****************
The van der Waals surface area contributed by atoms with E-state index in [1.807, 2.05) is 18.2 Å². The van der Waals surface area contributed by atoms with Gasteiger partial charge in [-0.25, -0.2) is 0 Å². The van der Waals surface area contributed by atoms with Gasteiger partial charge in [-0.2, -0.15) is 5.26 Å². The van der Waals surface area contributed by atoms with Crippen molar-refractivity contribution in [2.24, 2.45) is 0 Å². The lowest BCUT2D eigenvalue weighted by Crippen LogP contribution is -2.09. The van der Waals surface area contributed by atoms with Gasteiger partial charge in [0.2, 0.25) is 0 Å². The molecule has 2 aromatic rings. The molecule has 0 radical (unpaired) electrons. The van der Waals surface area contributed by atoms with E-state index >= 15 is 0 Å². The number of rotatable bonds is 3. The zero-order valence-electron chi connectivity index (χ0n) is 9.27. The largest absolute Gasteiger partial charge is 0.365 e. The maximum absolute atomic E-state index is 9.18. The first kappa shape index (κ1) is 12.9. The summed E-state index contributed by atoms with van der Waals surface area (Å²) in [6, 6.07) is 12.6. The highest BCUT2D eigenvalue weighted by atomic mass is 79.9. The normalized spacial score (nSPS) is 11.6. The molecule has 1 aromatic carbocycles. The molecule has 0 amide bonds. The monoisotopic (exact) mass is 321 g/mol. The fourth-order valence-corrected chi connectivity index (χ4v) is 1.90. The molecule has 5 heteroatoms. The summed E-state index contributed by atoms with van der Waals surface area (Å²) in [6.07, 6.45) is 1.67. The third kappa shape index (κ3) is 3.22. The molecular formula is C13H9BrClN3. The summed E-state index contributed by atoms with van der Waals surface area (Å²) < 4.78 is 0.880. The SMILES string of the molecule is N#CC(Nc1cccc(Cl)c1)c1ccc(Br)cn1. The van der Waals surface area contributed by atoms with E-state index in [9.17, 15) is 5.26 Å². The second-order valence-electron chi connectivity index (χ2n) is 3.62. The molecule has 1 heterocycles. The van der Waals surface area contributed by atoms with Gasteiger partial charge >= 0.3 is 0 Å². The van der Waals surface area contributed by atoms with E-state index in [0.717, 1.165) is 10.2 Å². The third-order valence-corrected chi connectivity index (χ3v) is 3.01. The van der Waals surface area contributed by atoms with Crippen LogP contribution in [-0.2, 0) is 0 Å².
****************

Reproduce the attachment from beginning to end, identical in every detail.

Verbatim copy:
The van der Waals surface area contributed by atoms with E-state index in [1.807, 2.05) is 18.2 Å². The van der Waals surface area contributed by atoms with Gasteiger partial charge in [-0.25, -0.2) is 0 Å². The van der Waals surface area contributed by atoms with Gasteiger partial charge in [-0.2, -0.15) is 5.26 Å². The van der Waals surface area contributed by atoms with Crippen molar-refractivity contribution in [2.24, 2.45) is 0 Å². The lowest BCUT2D eigenvalue weighted by Crippen LogP contribution is -2.09. The van der Waals surface area contributed by atoms with Gasteiger partial charge in [0.2, 0.25) is 0 Å². The molecule has 2 aromatic rings. The molecule has 0 radical (unpaired) electrons. The van der Waals surface area contributed by atoms with E-state index >= 15 is 0 Å². The number of rotatable bonds is 3. The zero-order valence-electron chi connectivity index (χ0n) is 9.27. The largest absolute Gasteiger partial charge is 0.365 e. The maximum absolute atomic E-state index is 9.18. The first kappa shape index (κ1) is 12.9. The summed E-state index contributed by atoms with van der Waals surface area (Å²) in [6, 6.07) is 12.6. The highest BCUT2D eigenvalue weighted by atomic mass is 79.9. The normalized spacial score (nSPS) is 11.6. The molecule has 1 aromatic carbocycles. The molecule has 0 amide bonds. The monoisotopic (exact) mass is 321 g/mol. The fourth-order valence-corrected chi connectivity index (χ4v) is 1.90. The molecule has 5 heteroatoms. The summed E-state index contributed by atoms with van der Waals surface area (Å²) in [6.07, 6.45) is 1.67. The third kappa shape index (κ3) is 3.22. The molecular formula is C13H9BrClN3. The summed E-state index contributed by atoms with van der Waals surface area (Å²) < 4.78 is 0.880. The SMILES string of the molecule is N#CC(Nc1cccc(Cl)c1)c1ccc(Br)cn1. The van der Waals surface area contributed by atoms with E-state index in [9.17, 15) is 5.26 Å². The second-order valence-electron chi connectivity index (χ2n) is 3.62. The molecule has 1 heterocycles. The van der Waals surface area contributed by atoms with Gasteiger partial charge >= 0.3 is 0 Å². The van der Waals surface area contributed by atoms with E-state index in [0.717, 1.165) is 10.2 Å². The third-order valence-corrected chi connectivity index (χ3v) is 3.01. The van der Waals surface area contributed by atoms with Crippen LogP contribution in [-0.2, 0) is 0 Å².